The derivation of the band’s name, ‘Galapagos Duck’ traces back to ‘Goon’, Spike Milligan. Spike, a trumpet player and lover of jazz became friends of the band when they played at ‘The Rocks Push’ in Sydney. The band would follow owner, Bruce Viles across the road to ‘The Basement’ as their resident band. Spike often sat in with the band when on one of his frequent trips to Australia. When asked by a punter the name of the band, he replied, sounds like a Galapagos Duck”. A quirky response, but that’s Spike being Spike and he had just written a script for the Goon Show that included an auction of a Giant Galapagos Turtle on wheels. It was around this time the last Giant turtle named ‘Lonely George’ had been discovered. It is also said that one of the many props at The Basement’ was a large chocolate wheel and when spun the clapper sounded like a duck quacking. Spike’s regard for the group is proclaimed in this quote, Galapagos Duck are the sort of group which play the sort of musicwhich if you haven’t heard them for four years, and hear them again, they’re still ahead. They play the music, man. And they play it great.”

Greg’s percussive technique on the ten hole tin can by using tongue articulation was a distinct feature of his and probably evolved from his trombone playing. When I enquired about the difference between blues and Jazz harp Greg stated, there is no distinct jazz harp, it’s blues harp played in a jazz setting”. He continued emphasising that, I wouldn’t use the harmonica unless the tune had a blues influencebut there would be an interpretive differenceI would use the whole harpblow bends at the top end and sucking draw notes at the other end.” Greg’s harmonica of choice was Hohner’s top of the diatonic range the ‘Meisterklasse’. I’ve posted a taste of Greg’s harp work here, ‘Fosters .

Greg’s harp featured on Digby Richards’ 1972 album, ‘Harlequin’ you can hear one of the tunes, here, ‘Ashton. He also blew three notes on Paul O’Gorman’s 1977 song of the year and best song at the Tokyo International Song Festival of the same year, ‘Ride Ride America’. When I asked why just three notes half way through the tune, Paul responded with,  I’m not really sure why harmonica was added. It just felt right at the point where it came in. It always felt a nice touch that briefly changed the colour of the track and was symbolic of the early days in the USA.” I’ll post a grab of this soon. Here tis ‘Ride

Ah Foster’s harmonica he’s got the flavour. That makes life worth living.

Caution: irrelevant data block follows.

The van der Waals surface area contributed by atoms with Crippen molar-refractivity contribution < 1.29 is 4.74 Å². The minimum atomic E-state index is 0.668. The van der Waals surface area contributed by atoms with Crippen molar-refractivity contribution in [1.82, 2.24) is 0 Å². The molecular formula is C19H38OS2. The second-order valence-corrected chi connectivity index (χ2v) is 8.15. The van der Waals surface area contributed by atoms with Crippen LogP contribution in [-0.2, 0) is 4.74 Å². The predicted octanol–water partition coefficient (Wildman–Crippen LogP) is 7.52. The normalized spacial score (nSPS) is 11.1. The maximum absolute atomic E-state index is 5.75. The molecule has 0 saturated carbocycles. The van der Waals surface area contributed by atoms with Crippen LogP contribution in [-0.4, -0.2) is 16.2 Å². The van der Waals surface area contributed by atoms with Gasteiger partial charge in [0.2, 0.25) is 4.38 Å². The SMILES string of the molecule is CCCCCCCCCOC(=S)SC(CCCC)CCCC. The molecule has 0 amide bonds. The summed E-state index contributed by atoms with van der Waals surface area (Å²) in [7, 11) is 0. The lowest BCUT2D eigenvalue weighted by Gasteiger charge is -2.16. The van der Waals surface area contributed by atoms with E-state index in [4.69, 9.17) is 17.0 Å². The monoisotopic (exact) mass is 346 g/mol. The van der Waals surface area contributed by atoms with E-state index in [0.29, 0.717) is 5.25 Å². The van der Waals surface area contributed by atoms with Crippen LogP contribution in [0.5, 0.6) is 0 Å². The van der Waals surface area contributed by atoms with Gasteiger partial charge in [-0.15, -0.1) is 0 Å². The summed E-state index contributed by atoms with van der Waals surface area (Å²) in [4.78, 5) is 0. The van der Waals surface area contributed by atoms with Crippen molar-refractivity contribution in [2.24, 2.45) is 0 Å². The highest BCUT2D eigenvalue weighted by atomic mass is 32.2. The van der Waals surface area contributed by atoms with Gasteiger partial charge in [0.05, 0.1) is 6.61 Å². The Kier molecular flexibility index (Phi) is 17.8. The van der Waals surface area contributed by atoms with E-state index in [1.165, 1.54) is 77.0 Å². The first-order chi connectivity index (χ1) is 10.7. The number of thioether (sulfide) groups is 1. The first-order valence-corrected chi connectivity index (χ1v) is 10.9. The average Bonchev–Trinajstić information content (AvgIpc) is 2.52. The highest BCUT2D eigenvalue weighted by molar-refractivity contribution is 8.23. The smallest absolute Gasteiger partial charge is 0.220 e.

Ch SD

PS: International festivals the ‘Duck’ have performed in: Montreaux Jazz Festival in Switzerland, Jazz Yatra Festival in Bombay (Mumbai), Musexpo in U.S.A, Manilla Jazz Festival in the Phillipines,Singapore International Jazz Festival, Queenstown Jazz Festival in New Zealand, Norfolk Island Jazz Festival, Lord Howe Island, Vanuatu Jazz Festival.

Albums: 1974-Ebony Quill, 1974-The Removalist, 1976-St. James, 1976-Moomba Jazz (Live recording of various artists), 1977-Magnum, 1978-Right On Cue, 1979-In Flight, 1981-This Time, 1983-Voyage of The Beagle, 1985-Endangered Species, 1989-Habitat, 1997-Lonely George, 2006-Out Of The Blue, 2015-The Other Side Of The Mirror

NFSCD #2-Horsin’ Around

February 1st, 2019

G’day Riff Raffers,

Here’s a story about how the humble harmonica improved a racehorses temperament and with it his performance, aided by a coffee or two.

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(Brisbane Telegraph, 21st January, 1950)

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(Brisbane Telegraph, Sunday 22nd January, 1950)

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(Brisbane Truth, 3rd December, 1950)

Piccolo Pete having admitted his guilt, of sorts, said his conscience was clear. He accepted the stewards findings and would not appeal, proclaiming he was a man of his word. Then there was a change of heart. Here’s what really happened and how the old chestnut, the war injury (a bit of shrapnel) played out.

(The Central Queensland Herald, 7th December, 1950)

I felt I needed to add a few of my research notes to this amazing tale. You just couldn’t make it up, or could you Pete?